It's unusual to hear someone in the financial media suggest selling a stock -- particularly one they previously recommended.
But knowing when to close a position at the right time is just as important as getting into the right trade at the right time. That's why I'd prefer not to leave this loose end open.
If you stepped into a Wendy's (WEN) position about a year ago on my recommendation, I think it's time to lock in your 40% gain and use those proceeds to invest in McDonald's (MCD).
A little more than a year ago, I concluded that "based on the company's plausible growth forecast, shares could be worth somewhere around $7 by the end of 2013 or mid-2014 -- about 60% higher than current levels." The stock actually hit $7 in late July and has since reached a high of $8.05.
But it's time to lock in the gain.
Don't misunderstand my intention. It's not a pessimistic judgment of the company, and yes, the stock could move higher. But with a little more than a 60% gain to protect, any further upside potential just doesn't justify the inherent pullback risk built into a 12-month 60% rally.
Perhaps the biggest concern is the valuation. The stock's now priced at a frothy 33.8 times trailing earnings. That's not considerably more expensive than how Wendy's shares were valued a year ago. But a year ago, valuation wasn't the concern. The turnaround effort was poised to be the driving force behind the stock. The turnaround is a done deal, however, and with earnings growth projected to slow to 13% in 2014, it's tough to imagine the market willing to pump up the premium beyond its already lofty levels.
While Wendy's has been red-hot this year, McDonald's has been less than impressive. Shares are up for the year, but down 8% from April's peak and still falling at a decent clip.
The recent news hasn't been particularly encouraging, either. The world's largest fast-food chain has missed earnings estimates in four of its past five quarters. To make matters worse, Subway recently announced it was aiming to open as many as 1,000 to restaurants in Europe next year, where McDonald's is already struggling.
Given that, why would an investor want to jump into an apparent laggard? For the same reason that now's the time to shed Wendy's -- nothing lasts forever. Both stocks can (and have) stopped and turned on a dime, and McDonald's is due for a rebound for a handful of reasons.
|McDonald's is making a push to keep as many units as possible open 24/7, and to serve breakfast after midnight.
One reason is simply that traders have unduly punished the stock. Earnings misses or not, the restaurateur is still on pace to boost earnings 4.4% this year and projected to increase the bottom line 8.6% next year. That's in line with the growth rate the company has logged for years now. Point being, despite recent criticisms driven by unmet expectations, the company is still doing fine.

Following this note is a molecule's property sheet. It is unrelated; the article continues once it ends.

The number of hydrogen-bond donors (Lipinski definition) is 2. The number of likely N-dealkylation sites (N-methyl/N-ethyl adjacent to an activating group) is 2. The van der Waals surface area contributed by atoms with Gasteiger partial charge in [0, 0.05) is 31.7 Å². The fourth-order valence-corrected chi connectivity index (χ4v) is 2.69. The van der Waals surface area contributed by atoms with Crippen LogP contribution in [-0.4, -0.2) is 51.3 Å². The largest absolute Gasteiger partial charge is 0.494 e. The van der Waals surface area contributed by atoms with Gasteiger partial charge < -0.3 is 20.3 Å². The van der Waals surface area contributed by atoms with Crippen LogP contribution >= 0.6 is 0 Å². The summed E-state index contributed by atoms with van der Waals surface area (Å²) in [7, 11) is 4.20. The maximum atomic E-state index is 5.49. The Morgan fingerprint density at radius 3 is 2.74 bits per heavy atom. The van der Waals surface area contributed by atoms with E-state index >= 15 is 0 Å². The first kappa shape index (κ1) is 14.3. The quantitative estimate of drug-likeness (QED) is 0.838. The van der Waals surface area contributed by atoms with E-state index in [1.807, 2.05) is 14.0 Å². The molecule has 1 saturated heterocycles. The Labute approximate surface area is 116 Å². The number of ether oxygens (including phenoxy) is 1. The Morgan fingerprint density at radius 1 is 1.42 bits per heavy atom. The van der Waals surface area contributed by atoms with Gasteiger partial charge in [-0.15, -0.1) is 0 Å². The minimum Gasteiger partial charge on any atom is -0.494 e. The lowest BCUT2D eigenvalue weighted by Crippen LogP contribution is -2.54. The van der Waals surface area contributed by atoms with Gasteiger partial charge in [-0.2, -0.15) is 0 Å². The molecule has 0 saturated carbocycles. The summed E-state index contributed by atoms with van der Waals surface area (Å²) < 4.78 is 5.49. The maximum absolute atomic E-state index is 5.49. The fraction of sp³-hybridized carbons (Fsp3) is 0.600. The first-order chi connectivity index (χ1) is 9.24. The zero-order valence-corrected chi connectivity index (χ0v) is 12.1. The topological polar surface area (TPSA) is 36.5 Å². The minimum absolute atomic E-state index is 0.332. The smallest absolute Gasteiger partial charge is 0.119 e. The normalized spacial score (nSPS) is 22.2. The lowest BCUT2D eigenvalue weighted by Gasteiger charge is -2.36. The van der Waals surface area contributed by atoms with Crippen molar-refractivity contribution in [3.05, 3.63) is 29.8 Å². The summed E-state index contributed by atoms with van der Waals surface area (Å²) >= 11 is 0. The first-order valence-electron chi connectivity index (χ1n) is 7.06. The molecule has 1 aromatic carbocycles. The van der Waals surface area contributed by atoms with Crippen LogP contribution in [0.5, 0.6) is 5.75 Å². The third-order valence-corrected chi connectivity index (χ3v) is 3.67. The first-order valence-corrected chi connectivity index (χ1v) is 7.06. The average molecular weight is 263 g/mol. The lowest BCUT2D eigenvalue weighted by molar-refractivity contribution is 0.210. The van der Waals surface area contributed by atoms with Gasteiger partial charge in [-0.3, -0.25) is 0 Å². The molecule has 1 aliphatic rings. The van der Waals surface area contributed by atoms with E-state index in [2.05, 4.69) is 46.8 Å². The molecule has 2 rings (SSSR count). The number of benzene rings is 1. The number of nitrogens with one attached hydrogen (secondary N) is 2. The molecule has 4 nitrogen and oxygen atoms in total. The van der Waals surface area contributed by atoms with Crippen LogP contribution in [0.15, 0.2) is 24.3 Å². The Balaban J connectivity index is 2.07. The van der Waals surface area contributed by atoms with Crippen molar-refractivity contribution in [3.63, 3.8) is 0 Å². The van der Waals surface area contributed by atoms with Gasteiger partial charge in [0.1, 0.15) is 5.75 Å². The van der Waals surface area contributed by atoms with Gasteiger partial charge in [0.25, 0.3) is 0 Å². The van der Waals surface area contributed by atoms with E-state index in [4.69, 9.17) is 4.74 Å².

Another reason McDonald's shares are poised to start climbing again is the company's new push to keep as many units as possible open 24/7, and to serve breakfast after midnight. Investors weren't particularly impressed when the plan was unveiled. But hungry consumers have responded favorably to the new hours of service and expanded menu. Less than half of McDonald's 33,000 restaurants are open around the clock, but that figure should reach about 60% by 2016.
Finally -- though perhaps a little unfairly -- the company is really starting to take advantage of its franchise model by leveraging the clout of its name in a couple of ways.
Much like Wendy's, McDonald's is looking to get out of the company-owned restaurant business by converting as many locations as possible to franchises. Though doing so lowers revenue, franchise fees are much higher-margin revenue. As part of those deals, the company usually keeps the underlying rights to the real estate, and carries that property at cost on the books. Translation: McDonald's will effectively own a bunch of undervalued real estate.
But at the same time, McDonald's move is ruffled some franchisees' feathers. McDonald's franchise fees have increased to a hefty average of 12% of store sales. That equates to an average of $300,000 per year being forked over from franchisees to the corporation, up from $212,000 (8.5% of sales) just five years ago. Franchisees are grumbling, but they have little choice in the matter.
Putting it all together, McDonald's has more going for it now than the market's giving it credit for.
Risks to consider: Though unlikely to actually change the status quo, the recent movement to increase minimum wage rates at fast-food restaurants will cast at least a modest shadow of doubt on the company's viability.
Action to take --> It's admittedly tough to jump off what seems like a rocket stock, but veteran investors know nothing lasts forever. Wendy's is a fine company, and the stock should do well in the future. But for the time being, shares are overbought and ripe for a pullback. It's better to be out too early than too late. On the flip side, McDonald's have been suppressed for a little too long and are due for better days.
The only consideration to make before booting Wendy's is just how close this idea is to incurring a long-term taxable gain as opposed to a short-term taxable gain. The original suggestion was made on Aug. 16, 2012, so you've been in for nearly a year. It may be worth holding a tad longer if you're on the short-term/long-term taxable gain bubble.
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